The world seems an increasingly dangerous place, driven by uncertainty and conflict – from the break-up of Ukraine, to the rise of religious extremism in the Middle East, and the growing economic and political influence of China. The sense of chaos is exacerbated by a fragmented mass media which seeks to entertain, rather than provide meaningful analysis of global events. Yet on many measures, the world is becoming safer, as the spread of democracy reduces the threat of armed conflict between nations. More than ever, investors need to filter out the noise and consider the emerging geo-political developments which are shaping the world.

Dr Keith Suter, Managing Director, Global Directions (Sydney)

Resources

 

 

Ride the cycle but structural weakness will come to matter more
The Great Recession and, more recently, the weakness in commodity prices has exposed structural weaknesses in many of the world's advanced and developing economies. Structural problems require structural solutions - however, in many countries, the policy response to date has been largely cyclical, with an over-reliance on monetary policy. While that can be good for economic growth and returns in the near-term, long-term investors need to be wary that without much needed reform, structural weaknesses will be the ultimate determinant of longer-term returns.

Bevan Graham, AMP NZ Chief Economist, AMP Capital (Wellington)

Resources

 

CRITICAL ISSUES FORUM 2

 

Time to sell/short beneficiaries of the US high yield debt bubble
The extreme thirst for yield has pushed the US high yield (non-investment grade corporate debt) cycle into unchartered territory, with the stock of debt outstanding and the average leverage ratio expanding significantly beyond the previous 2007 profit cycle peak. The cycle is approaching the shakeout phase. The recent widening of spreads, triggered by commodity market dislocation, is unlikely to remain siloed as interlinked funding mechanisms react to accelerating bankruptcies. There are long/short opportunities amongst the beneficiaries of the current cycle – the issuers that have applied the funds to fast track corporate ambitions via capital spending, M&A and buybacks and, accordingly, attract a growth premium.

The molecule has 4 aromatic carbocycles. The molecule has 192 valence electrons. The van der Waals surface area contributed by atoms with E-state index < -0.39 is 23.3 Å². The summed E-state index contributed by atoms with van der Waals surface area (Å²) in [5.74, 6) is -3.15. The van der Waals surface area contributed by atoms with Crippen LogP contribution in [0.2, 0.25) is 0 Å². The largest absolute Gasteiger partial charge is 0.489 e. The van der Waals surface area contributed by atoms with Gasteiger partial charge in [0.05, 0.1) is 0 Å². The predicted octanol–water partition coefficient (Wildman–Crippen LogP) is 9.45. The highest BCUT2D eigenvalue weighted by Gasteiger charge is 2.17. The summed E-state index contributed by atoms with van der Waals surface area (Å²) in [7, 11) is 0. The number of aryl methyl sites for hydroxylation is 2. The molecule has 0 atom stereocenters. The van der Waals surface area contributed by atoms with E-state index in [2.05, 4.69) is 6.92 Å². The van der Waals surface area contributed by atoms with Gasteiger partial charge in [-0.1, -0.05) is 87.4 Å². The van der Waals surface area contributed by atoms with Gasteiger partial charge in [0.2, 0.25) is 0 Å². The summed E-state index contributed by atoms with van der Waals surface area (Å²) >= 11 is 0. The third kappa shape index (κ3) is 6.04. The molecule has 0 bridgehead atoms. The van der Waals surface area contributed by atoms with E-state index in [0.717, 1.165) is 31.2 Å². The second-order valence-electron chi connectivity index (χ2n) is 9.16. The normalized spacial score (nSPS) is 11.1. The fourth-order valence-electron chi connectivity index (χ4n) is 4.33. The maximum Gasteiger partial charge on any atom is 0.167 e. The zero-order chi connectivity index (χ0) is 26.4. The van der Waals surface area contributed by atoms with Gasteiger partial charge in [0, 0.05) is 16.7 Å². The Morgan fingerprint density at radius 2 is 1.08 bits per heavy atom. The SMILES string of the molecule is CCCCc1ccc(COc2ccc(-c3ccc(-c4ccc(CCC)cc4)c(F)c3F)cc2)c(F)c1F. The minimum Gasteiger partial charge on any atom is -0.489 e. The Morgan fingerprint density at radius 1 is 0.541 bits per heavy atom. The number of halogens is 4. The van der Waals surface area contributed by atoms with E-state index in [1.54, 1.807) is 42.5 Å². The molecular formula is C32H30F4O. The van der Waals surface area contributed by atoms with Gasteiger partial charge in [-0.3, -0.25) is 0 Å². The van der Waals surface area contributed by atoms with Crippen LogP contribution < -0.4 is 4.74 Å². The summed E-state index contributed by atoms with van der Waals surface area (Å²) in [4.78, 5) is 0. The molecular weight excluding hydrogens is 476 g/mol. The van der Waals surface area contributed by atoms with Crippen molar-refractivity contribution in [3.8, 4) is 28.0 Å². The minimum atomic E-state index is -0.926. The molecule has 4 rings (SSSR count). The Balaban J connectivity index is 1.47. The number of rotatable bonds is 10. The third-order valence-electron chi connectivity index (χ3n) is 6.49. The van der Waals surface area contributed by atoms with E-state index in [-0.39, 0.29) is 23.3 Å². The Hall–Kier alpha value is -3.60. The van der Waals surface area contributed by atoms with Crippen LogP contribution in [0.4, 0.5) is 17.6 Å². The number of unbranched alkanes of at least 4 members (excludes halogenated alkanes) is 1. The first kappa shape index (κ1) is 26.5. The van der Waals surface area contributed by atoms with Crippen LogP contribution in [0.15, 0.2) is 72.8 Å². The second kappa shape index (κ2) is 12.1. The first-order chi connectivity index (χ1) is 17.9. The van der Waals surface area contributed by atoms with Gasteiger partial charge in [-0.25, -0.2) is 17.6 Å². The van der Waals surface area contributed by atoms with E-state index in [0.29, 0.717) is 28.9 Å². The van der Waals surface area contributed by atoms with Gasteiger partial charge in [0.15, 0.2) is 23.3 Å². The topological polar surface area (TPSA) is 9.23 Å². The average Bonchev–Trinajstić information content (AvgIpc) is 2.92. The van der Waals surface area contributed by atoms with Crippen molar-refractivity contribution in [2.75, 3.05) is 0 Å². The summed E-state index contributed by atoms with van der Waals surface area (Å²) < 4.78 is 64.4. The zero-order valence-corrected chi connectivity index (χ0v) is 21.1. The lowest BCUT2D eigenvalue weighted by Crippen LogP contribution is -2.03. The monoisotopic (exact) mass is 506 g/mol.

Jacob Mitchell, Managing Director, CIO & Portfolio Manager, Antipodes Global Investment Partners (Sydney)

Resources

 

 

Going negative - rethink investing in a world of low returns
Although the world continues to heal from the Global Financial Crisis, progress has been slow. Eight years on and despite deleveraging of household and corporate balance sheets in some regions, overall levels of debt remain formidable. This, combined with increased regulation, a distinct lack of capital investment, unfavorable demographics and a host of other headwinds, has resulted in anaemic levels of growth. In the absence of any real structural reform or fiscal support, central banks have been left to do the heavy lifting. The result? Record low cash rates, unconventional monetary policy and a re-think of the assumption that 0% represented the lower bound for interest rates. While not every country in the world is facing a scenario as extreme as negative interest rates, nearly every investor is confronting the challenge of how to invest in a low growth, low return environment. This situation is expected to persist for the foreseeable future, forcing investors to rethink traditional assumptions and approaches to portfolio construction.

David Fisher, Global Product Manager - Core Fixed Income, PIMCO (Newport Beach)

Resources

 

Secular stagnation or inflection point? The post-crisis world in historical perspective
With a growing number of central banks resorting to negative interest rates and the International Monetary Fund acknowledging the risk of "secular stagnation" in its latest World Economic Outlook, investors could be forgiven for feeling nervous. Fears persist of a US stock market correction, or even a US recession. Yet there is some evidence that the global economy may be at an inflection point. Stagnation seems hard to escape from in Japan and some European economies, but elsewhere the post-crisis inflection point might just have arrived.

Professor Niall Ferguson, PhD, Harvard University professor and Stanford University senior fellow
- brought to you by PortfolioConstruction Forum
   in association with The National Business Review

Q&A Panel